Sometimes, technology can surprise even us.
Years ago, we received an unsolicited thank-you email from an older couple who had been really struggling to keep on top of their new waste collection schedule. The email came from a woman with macular degeneration, who described herself as “nearly blind”, and her husband, who suffered from Alzheimer’s disease. Not only were they faced with the challenge of understanding a new and complex collection schedule, but their disabilities added to the difficulty of reading and understanding their calendar and then remembering when to take out the garbage and recycling. For these residents, the waste collection reminder that ReCollect provided was an essential service that made their everyday lives just a little bit easier.
We wanted to share that story, because it’s a really great example of one of the many ways accessible technology can make users of all kinds of happy. Accessible service can have an incredible impact, and we urge anyone considering new technology to evaluate its accessibility.
Impact of Accessible Service
According to recent census data, more than one fifth of the US population reports being affected by a disability. This statistic should have a profound impact on how government provides services to its residents. In the same way that a wheelchair entrance allows people with mobility impairments to access city hall, adhering to web accessibility standards is vitally important to ensuring that residents with many types of disabilities are able to interact with their government online.
The Web Content Accessibility Guidelines (WCAG) 2.0 have become the internationally accepted standard for providing content on the internet in a way that is accessible to people with disabilities. This includes making sure that images have proper descriptions that allow them to be understood by visually impaired residents, or making sure that residents with neurological disabilities that affect their dexterity can easily navigate a government website using a keyboard, when a mouse is too difficult to use.
It is difficult to anticipate the barriers that may be faced by residents visiting your website, but there are some good ways to help eliminate as many as possible. David Berman is an accessibility auditor of government technology solutions. His company, David Berman Communications, tests and certifies WCAG, PDF/UA, AODA, ADA, and Section 508 compliance. We recommend this video for a full introduction of why accessibility really matters.
In this video, David outlines five compelling reasons why you should keep accessibility in mind; in summary:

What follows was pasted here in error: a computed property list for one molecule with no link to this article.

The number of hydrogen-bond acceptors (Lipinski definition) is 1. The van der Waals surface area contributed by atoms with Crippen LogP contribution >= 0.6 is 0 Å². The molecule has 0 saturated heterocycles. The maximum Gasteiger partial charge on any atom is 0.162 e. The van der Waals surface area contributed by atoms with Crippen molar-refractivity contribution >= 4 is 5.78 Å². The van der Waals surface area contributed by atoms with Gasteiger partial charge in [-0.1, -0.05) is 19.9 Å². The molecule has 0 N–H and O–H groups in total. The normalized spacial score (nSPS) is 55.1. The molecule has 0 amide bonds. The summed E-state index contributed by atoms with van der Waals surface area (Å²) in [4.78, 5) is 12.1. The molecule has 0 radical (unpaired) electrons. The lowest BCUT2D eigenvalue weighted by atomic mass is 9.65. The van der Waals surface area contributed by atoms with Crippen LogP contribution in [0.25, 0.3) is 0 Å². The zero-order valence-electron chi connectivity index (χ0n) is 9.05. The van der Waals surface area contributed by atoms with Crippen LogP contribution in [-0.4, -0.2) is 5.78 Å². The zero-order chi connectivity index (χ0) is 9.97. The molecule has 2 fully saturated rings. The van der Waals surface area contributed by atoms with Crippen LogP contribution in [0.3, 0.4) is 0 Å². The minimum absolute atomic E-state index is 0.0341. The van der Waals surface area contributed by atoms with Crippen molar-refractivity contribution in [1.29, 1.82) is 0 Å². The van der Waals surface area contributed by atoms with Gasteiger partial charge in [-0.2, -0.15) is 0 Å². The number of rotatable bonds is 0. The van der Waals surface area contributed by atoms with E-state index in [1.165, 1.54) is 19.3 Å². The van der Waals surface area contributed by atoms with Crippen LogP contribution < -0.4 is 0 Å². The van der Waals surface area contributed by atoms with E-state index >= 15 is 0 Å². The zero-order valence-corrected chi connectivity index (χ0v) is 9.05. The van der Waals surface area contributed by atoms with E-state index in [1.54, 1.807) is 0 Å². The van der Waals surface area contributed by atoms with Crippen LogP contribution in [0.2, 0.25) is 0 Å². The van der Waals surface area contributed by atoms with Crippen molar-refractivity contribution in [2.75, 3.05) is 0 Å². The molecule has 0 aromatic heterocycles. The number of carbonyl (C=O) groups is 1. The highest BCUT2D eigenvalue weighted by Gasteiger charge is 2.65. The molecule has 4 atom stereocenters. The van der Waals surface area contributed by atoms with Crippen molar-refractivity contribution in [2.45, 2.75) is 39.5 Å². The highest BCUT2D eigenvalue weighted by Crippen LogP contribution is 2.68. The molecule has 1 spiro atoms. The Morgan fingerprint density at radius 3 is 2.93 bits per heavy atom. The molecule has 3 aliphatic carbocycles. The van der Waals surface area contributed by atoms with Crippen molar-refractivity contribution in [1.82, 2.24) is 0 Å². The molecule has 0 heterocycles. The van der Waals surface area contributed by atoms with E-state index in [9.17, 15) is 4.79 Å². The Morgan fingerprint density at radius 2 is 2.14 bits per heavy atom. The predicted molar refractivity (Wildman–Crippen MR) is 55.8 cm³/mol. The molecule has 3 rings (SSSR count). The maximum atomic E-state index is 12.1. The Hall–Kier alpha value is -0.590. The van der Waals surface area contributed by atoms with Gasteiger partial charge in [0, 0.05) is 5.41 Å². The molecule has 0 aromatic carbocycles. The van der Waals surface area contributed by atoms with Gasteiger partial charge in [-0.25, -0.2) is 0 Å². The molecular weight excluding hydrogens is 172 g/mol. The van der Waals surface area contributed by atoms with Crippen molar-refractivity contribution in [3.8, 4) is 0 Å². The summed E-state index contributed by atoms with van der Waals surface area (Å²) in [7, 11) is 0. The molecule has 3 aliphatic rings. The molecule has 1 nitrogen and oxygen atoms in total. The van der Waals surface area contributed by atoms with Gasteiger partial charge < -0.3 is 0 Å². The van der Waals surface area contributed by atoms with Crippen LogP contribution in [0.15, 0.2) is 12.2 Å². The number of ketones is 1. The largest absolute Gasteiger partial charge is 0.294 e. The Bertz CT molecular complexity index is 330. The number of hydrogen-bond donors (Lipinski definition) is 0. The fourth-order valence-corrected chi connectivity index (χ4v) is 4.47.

- There are a lot of people coming online, quickly. While a fifth of these people will have some sort of disability, others will have temporary challenges. This drastically increases the number of people who will benefit from services that keep all abilities in mind.
- Search engines can read your content better if it is accessible. Currently, search engines cannot read images or sound very well. Much of what serves people with different abilities will therefore also help your search engine optimization.
- If you do not provide accessible services, you could be excluding people who would provide incredible value for your organization. Especially in human resources, this argument is a powerful one; if you want the best people to involve themselves with what you do, you have keep the pool of potential candidates as large as possible.
- We all have a social responsibility to be accessible. Governments have extra responsibility.
- Governments are increasingly passing regulation reforms for online accessibility. It’s better to get ahead of these regulations instead of rushing later. Or, use a software tool that is already accessible!
These reasons and more mean that there has never been a better time for us to care about accessibility in our online society.
Accessibility is Not just a Checkbox, but the Checkbox is Important
Is your website visited by residents with disabilities? The answer is definitely yes. This should be enough of a reason to offer accessible tools. But if you need a bit of a nudge, there are consequences for not doing so, too. If you don’t offer accessible tools, they could get shut down by your I.T. department because your service doesn’t meet accessibility requirements.
More and more jurisdictions are passing laws that dictate minimum accessibility standards. As David Berman says, it’s best to stay ahead of these requirements so that you’re never scrambling to beat the law. If you do end up in this scenario, you could be at risk of getting sued by your local accessibility advocacy group.
Change People’s Lives for the Better
In the end, accessibility is not just about meeting some guidelines. It’s about making sure that everyone you provide services to feels supported. With the right tools, you can help someone accomplish something they’ve never been able to do before.
How to Ensure You are providing Accessibility Compliant online services
The best way to ensure that your web technology meets accessibility standards is to have your website audited by an accessibility auditor, such as David Berman.
But if you’re not prepared for an audit right now, then make sure to select vendors who have already gone through an audit process. And remember to request some level of documentation of that audit, or get your IT team to run an assessment. Make sure the vendor has done the work to be accessibility compliant; don’t just take their word for it.
For instance, our tool is regularly audited to achieve Web Content Accessibility Guidelines (WCAG) level 2. For more information about WCAG, please visit: https://www.w3.org/WAI/intro/wcag.